The bearded man spoke with the heavy brogue of the Old Country. The younger man was an outlaw. They just may have met up southeast of Dexter, Iowa.
Dethlef Ohrt was born in 1837, on the five-mile-long island of Pellworm, then part of Denmark. About the time this North Frisian Island in the North Sea became part of Germany in 1865, Dethlef married Martha Jensen. Their first thatched-roof home was on low-lying island, criss-crossed with canals, dotted with windmills to pump water from the land.
Daughters Anna and Johanna were born on Pellworm. When they were toddlers, Dethlef and Martha decided to make America their home–so that no sons would be born under the Kaiser’s rule.
They embarked from Hamburg on the ship, Thuringia, and arrived in New York City June 12, 1871. There the little family boarded a train, probably an immigrant train, and arrived in Dexter, Iowa, seven days later.
The Ohrt family settled in Madison County’s Penn Township, southeast of Dexter. Dethlef loved horses and began raising “spotted ponies.”
And, according to a family story, that Dethlef Ohrt sold one of his precious horses to the outlaw, Jesse James.
During the Civil War, sixteen-year-old Jesse joined his brother Frank in the notorious Quantrill raiders in Missouri. He robbed his first bank when he was nineteen. By the time Ohrts arrived in America, Jesse James had already robbed seven banks.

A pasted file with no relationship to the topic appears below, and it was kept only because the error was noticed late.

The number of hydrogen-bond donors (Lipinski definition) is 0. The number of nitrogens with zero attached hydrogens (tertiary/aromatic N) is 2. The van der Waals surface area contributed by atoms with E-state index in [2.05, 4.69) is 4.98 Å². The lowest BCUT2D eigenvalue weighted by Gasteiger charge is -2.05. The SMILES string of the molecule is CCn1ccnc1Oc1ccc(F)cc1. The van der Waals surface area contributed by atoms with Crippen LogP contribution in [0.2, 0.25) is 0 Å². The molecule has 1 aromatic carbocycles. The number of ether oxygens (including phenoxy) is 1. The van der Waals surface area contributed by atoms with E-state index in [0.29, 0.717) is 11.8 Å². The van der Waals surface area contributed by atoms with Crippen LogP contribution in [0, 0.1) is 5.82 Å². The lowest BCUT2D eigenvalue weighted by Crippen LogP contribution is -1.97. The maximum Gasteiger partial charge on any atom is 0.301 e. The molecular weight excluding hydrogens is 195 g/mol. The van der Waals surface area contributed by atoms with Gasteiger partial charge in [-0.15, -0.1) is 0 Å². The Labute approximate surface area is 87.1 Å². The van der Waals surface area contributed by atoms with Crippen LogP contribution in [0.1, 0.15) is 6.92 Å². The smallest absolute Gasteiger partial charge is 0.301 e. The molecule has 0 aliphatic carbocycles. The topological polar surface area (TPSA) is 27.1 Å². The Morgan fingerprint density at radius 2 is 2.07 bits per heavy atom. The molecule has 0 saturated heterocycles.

In 1873, the James gang learned of a $75,000 gold shipment headed east from Cheyenne through Iowa. They sabotaged the recently built Chicago, Rock Island, and Pacific Railroad tracks west of Adair. On the evening of July 21, the engine plowed into the ditch and toppled over, killing the engineer. Other cars crashed onto the engine. Several passengers were hurt and the fireman later died of his injuries.
When the masked outlaws forced the guard to open the safe, they found only about $2,000. They looted the 200 passengers, including two dozen young Chinese men on their way to college in New England, and stole another $1,000.
After the terrorizing fifteen minute episode, the seven masked robbers mounted their horses and disappeared across the prairie to the south, having staged the first robbery of a moving train in history.
The Council Bluffs Nonpariel of July 29, 1873, reported that according to a detective pursuing the James gang, “All members of the party had fine horses.” Was one of them one that Jesse bought from Dethlef Ohrt?
“Two at least rode trailed and blooded racers,” according to the Daily Iowa State Register of July 23, 1873. “Several of the horses were subsequently identified as having been shod at Atlantic only a few days before the robbery.”
Ten years and fifteen robberies later, Jesse James was killed for a reward. At age 35, James had robbed 26 banks, stages, and trains. He most likely bought the Ohrt horse just before number eleven. . . . the Adair train robbery.
Dethlef Ohrt, who had been in his new country just two years, would not have known who the young horse buyer was. And according to several accounts, Jesse James–ten years younger than Ohrt–when dealing with ordinary people was polite.
Perhaps it was after news circulated about the train robbery that Ohrt realized that he’d sold one of his prized horses to the famous outlaw.
Two months after that robbery, Ohrts had another daughter. Not until 1885 and 1887 were the Ohrt sons, Pete and John, born. Dethlef and his sons raised spotted ponies the whole time they lived on the Ohrt homestead.
Free and far away from the Kaiser.